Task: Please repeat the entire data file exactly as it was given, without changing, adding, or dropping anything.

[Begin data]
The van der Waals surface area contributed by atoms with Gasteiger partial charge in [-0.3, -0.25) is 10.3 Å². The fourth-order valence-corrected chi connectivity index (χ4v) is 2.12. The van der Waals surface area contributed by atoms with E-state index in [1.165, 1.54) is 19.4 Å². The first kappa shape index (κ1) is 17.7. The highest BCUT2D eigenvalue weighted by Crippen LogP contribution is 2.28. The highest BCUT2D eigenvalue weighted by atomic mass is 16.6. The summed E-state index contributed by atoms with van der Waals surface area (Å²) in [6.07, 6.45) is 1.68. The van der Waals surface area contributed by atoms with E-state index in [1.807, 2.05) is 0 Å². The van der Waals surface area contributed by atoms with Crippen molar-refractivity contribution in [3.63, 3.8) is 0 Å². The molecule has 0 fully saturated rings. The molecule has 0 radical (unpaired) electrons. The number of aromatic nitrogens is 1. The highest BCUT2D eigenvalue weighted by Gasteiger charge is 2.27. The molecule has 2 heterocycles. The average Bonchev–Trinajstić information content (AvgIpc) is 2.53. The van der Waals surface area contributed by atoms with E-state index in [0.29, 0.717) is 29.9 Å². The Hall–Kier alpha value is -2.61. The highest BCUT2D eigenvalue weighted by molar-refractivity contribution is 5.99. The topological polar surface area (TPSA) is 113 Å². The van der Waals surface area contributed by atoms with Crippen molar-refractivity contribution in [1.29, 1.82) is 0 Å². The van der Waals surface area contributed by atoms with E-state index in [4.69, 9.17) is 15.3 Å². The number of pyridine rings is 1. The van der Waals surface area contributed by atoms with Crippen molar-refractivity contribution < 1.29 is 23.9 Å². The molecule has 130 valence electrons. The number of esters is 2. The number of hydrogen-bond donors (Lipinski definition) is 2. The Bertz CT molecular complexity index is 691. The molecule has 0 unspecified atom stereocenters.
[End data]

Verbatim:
The van der Waals surface area contributed by atoms with Gasteiger partial charge in [-0.3, -0.25) is 10.3 Å². The fourth-order valence-corrected chi connectivity index (χ4v) is 2.12. The van der Waals surface area contributed by atoms with E-state index in [1.165, 1.54) is 19.4 Å². The first kappa shape index (κ1) is 17.7. The highest BCUT2D eigenvalue weighted by Crippen LogP contribution is 2.28. The highest BCUT2D eigenvalue weighted by atomic mass is 16.6. The summed E-state index contributed by atoms with van der Waals surface area (Å²) in [6.07, 6.45) is 1.68. The van der Waals surface area contributed by atoms with E-state index in [1.807, 2.05) is 0 Å². The van der Waals surface area contributed by atoms with Crippen molar-refractivity contribution in [3.63, 3.8) is 0 Å². The molecule has 0 fully saturated rings. The molecule has 0 radical (unpaired) electrons. The number of aromatic nitrogens is 1. The highest BCUT2D eigenvalue weighted by Gasteiger charge is 2.27. The molecule has 2 heterocycles. The average Bonchev–Trinajstić information content (AvgIpc) is 2.53. The van der Waals surface area contributed by atoms with E-state index in [0.29, 0.717) is 29.9 Å². The Hall–Kier alpha value is -2.61. The highest BCUT2D eigenvalue weighted by molar-refractivity contribution is 5.99. The topological polar surface area (TPSA) is 113 Å². The van der Waals surface area contributed by atoms with Crippen molar-refractivity contribution in [1.29, 1.82) is 0 Å². The van der Waals surface area contributed by atoms with E-state index in [4.69, 9.17) is 15.3 Å². The number of pyridine rings is 1. The van der Waals surface area contributed by atoms with Crippen molar-refractivity contribution < 1.29 is 23.9 Å². The molecule has 130 valence electrons. The number of esters is 2. The number of hydrogen-bond donors (Lipinski definition) is 2. The Bertz CT molecular complexity index is 691. The molecule has 0 unspecified atom stereocenters.